Green Heron © Michael Snow

Take 5: The Subtle Art of Composition

The 2021 Picture This: Your Great Outdoors photo contest is now open! We’ll be accepting submissions until September 30 of photos that highlight people in nature, capture the beauty of Massachusetts wildlife, and celebrate our stunning landscapes and habitats.

To get you inspired to hone your photography craft, we created a photography composition cheat sheet to go with our tips for taking a winning photograph. To help you visualize the different techniques photographers use to create a balanced, impactful shot, here are five photo contest winners that exemplify different compositional principles.

But remember, photography is a creative art, not a science—that means experimenting is strongly encouraged and rules are meant to be broken!

Rule of Thirds

To achieve a balanced-looking shot, try to imagine that the frame is divided into a three-by-three grid and place your subjects along the dividing lines and intersection points.

Coyote, Winner: Mammals, 18 and over © Jason Gilbody
Coyote, 2020 Winner: Mammals, 18 and over © Jason Gilbody

Balance

You can offset the “visual weight” of your subject by counter-balancing it with another focal point of lesser importance in the same frame. Here, the hummingbird is balanced by the jewelweed flowers it has its eye on.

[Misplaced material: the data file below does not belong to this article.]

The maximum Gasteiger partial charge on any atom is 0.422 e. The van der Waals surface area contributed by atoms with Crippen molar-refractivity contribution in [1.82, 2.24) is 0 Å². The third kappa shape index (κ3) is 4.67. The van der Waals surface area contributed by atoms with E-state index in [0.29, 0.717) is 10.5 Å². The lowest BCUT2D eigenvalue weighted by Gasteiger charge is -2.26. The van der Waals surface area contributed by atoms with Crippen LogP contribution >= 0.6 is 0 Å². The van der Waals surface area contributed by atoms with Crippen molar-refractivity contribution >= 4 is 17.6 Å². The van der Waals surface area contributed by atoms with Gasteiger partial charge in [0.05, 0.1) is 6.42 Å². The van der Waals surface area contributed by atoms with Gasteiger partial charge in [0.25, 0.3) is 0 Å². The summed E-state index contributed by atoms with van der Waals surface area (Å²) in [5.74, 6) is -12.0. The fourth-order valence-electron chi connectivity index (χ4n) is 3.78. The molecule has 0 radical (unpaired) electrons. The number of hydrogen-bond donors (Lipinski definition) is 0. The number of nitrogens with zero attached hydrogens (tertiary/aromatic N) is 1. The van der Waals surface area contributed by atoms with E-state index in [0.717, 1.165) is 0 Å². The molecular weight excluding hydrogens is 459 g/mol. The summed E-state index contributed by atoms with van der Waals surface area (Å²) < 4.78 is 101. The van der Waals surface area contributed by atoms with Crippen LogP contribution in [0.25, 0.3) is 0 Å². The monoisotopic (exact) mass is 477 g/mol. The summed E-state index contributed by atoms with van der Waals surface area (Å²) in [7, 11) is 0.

Hummingbird © Bernard Creswick
Ruby-throated Hummingbird, 2017 Grand Prize Winner, Birds © Bernard Creswick

Leading Lines

Use naturally occurring visual lines to draw the viewer’s eye toward a specific point in the distance.

Grand Prize/Landscapes 18 and Over Winner © Evan Guarino
2018 Grand Prize Winner: Landscapes © Evan Guarino

Symmetry

The human eye instinctively gravitates toward symmetry and regular patterns—try focusing on the shape and texture of the subject to best capture this.

2014 Grand Prize Winner © Arindam Ghosh
Mallard, 2014 Grand Prize Winner, Birds © Arindam Ghosh

Tell a Story

As they say, “a picture is worth a thousand words.” It’s amazing the complexity of stories and emotions you can capture in a single fraction of a second!

Green Heron © Michael Snow
Green Heron, 2019 Grand Prize Winner, Birds © Michael Snow

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